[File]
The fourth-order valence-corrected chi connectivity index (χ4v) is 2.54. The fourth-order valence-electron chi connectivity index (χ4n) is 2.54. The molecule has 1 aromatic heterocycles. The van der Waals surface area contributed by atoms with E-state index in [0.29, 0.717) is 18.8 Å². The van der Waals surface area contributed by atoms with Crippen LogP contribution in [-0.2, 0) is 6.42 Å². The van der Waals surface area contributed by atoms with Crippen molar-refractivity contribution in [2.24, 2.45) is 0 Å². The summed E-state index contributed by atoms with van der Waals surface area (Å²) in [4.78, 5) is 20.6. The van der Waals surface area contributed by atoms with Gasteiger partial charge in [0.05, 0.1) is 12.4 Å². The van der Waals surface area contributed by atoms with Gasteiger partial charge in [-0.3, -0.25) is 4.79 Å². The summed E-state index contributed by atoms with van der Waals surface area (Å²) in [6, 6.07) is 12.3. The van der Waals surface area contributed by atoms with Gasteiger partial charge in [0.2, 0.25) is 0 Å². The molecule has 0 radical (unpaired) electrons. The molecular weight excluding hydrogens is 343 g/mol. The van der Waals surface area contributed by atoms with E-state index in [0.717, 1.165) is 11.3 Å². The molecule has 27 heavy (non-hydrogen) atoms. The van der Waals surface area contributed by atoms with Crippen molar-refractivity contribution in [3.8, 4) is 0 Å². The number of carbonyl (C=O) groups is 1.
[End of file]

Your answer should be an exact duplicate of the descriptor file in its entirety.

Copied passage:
The fourth-order valence-corrected chi connectivity index (χ4v) is 2.54. The fourth-order valence-electron chi connectivity index (χ4n) is 2.54. The molecule has 1 aromatic heterocycles. The van der Waals surface area contributed by atoms with E-state index in [0.29, 0.717) is 18.8 Å². The van der Waals surface area contributed by atoms with Crippen LogP contribution in [-0.2, 0) is 6.42 Å². The van der Waals surface area contributed by atoms with Crippen molar-refractivity contribution in [2.24, 2.45) is 0 Å². The summed E-state index contributed by atoms with van der Waals surface area (Å²) in [4.78, 5) is 20.6. The van der Waals surface area contributed by atoms with Gasteiger partial charge in [0.05, 0.1) is 12.4 Å². The van der Waals surface area contributed by atoms with Gasteiger partial charge in [-0.3, -0.25) is 4.79 Å². The summed E-state index contributed by atoms with van der Waals surface area (Å²) in [6, 6.07) is 12.3. The van der Waals surface area contributed by atoms with Gasteiger partial charge in [0.2, 0.25) is 0 Å². The molecule has 0 radical (unpaired) electrons. The molecular weight excluding hydrogens is 343 g/mol. The van der Waals surface area contributed by atoms with E-state index in [0.717, 1.165) is 11.3 Å². The molecule has 27 heavy (non-hydrogen) atoms. The van der Waals surface area contributed by atoms with Crippen molar-refractivity contribution in [3.8, 4) is 0 Å². The number of carbonyl (C=O) groups is 1.